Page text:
England NHS App Update Allows Covid Pass to be Added to Apple Wallet

NHS App COVID pass

LONDON – England’s NHS app for iOS has been updated to allow the COVID pass, which will be required at some events and settings, to be added to a user’s Apple Wallet. This works for the domestic pass only, and other parts of the UK have different apps and systems.

Add NHS App Covid Pass to Apple Wallet

User’s first need to make sure they are using the latest version of the NHS app. This is separate from the COVID-19 app used for contact tracing. Open the App Store, tap the icon in the top right corner to open your profile, and scroll down to see if an update is available. If not, the latest version is already installed.

  • Open the app and log in if required.
  • Tap ‘Get Your NHS COVID Pass’.
  • Tap Domestic,
  • Scroll down and tap ‘Add to Apple Wallet’ which is just underneath the QR code.
  • The NHS COVID Pass then appears on-screen. Tap ‘Add’ in the top right corner.

The NHS COVID pass is then added to your Apple Wallet. It is available to those 18 or over two weeks after completing a full course of vaccination, or after having a negative PCR or rapid lateral flow test within 48 hours of entry to a venue requiring the NHS Covid pass, or with proof of natural immunity from a positive PCR test up to 180 days from the date of the positive test after self-isolating.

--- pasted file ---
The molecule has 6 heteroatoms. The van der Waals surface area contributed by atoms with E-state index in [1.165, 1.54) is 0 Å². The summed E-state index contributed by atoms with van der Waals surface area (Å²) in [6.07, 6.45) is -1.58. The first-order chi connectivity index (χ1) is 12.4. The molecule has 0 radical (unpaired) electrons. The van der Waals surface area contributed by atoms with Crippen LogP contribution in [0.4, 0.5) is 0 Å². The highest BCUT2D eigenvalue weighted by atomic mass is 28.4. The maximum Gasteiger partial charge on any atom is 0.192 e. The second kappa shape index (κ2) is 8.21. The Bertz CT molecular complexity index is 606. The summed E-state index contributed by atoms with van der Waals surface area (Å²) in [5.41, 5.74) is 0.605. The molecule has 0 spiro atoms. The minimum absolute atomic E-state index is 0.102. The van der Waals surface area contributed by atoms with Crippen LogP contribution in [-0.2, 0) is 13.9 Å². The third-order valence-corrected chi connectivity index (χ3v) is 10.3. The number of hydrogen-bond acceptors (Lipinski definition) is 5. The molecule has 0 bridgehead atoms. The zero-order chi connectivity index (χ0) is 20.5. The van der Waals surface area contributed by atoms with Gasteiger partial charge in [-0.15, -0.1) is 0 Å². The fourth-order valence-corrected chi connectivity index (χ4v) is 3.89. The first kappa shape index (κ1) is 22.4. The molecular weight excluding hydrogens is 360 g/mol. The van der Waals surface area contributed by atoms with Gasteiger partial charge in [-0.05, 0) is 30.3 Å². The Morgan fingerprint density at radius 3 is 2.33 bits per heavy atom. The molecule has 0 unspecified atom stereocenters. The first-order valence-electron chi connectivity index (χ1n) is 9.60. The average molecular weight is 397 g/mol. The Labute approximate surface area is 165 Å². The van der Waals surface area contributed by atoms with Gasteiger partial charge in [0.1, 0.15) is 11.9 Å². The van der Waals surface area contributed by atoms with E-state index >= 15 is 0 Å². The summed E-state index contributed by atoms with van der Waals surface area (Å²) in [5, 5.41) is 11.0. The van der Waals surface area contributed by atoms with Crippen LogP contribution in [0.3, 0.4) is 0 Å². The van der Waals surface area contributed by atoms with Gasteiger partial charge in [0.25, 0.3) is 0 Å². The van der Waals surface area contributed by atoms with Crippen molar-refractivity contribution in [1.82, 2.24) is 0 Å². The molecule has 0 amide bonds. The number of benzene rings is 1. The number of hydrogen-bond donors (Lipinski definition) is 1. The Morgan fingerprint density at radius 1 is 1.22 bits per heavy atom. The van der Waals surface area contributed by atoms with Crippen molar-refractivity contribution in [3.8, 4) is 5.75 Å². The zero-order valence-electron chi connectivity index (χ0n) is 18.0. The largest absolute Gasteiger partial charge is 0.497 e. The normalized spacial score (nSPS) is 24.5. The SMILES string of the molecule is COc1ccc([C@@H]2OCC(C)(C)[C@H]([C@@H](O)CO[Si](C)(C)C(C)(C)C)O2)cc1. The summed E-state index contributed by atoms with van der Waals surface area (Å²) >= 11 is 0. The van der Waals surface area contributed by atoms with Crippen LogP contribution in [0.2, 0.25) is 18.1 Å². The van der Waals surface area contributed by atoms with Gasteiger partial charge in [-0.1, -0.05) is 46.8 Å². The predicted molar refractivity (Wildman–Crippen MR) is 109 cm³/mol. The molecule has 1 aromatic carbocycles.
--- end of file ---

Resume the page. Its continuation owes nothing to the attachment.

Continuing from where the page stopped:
One thought on “England NHS App Update Allows Covid Pass to be Added to Apple Wallet

  • Charlotte:

    The Apple Wallet is ideal for this purpose. This not only proves that organisations, both public and private, appreciate the value proposition of this tool, but that it will only continue to gain in importance. It’s just a matter of time before it becomes a standard practice to provide a virtual option to physical media. 

    That said, colleagues at the NHS have been in the forefront of studying the comparative sensitivity and specificity of different assays for screening for SARS-CoV-2 positivity. Lateral flow technologies have the advantage of being fast and specific (minutes before getting a result). They are not all equally sensitive, nor do they permit high throughput (high number of samples per run). It would not have been surprising if a PCR test was, or soon will be, a requirement. 

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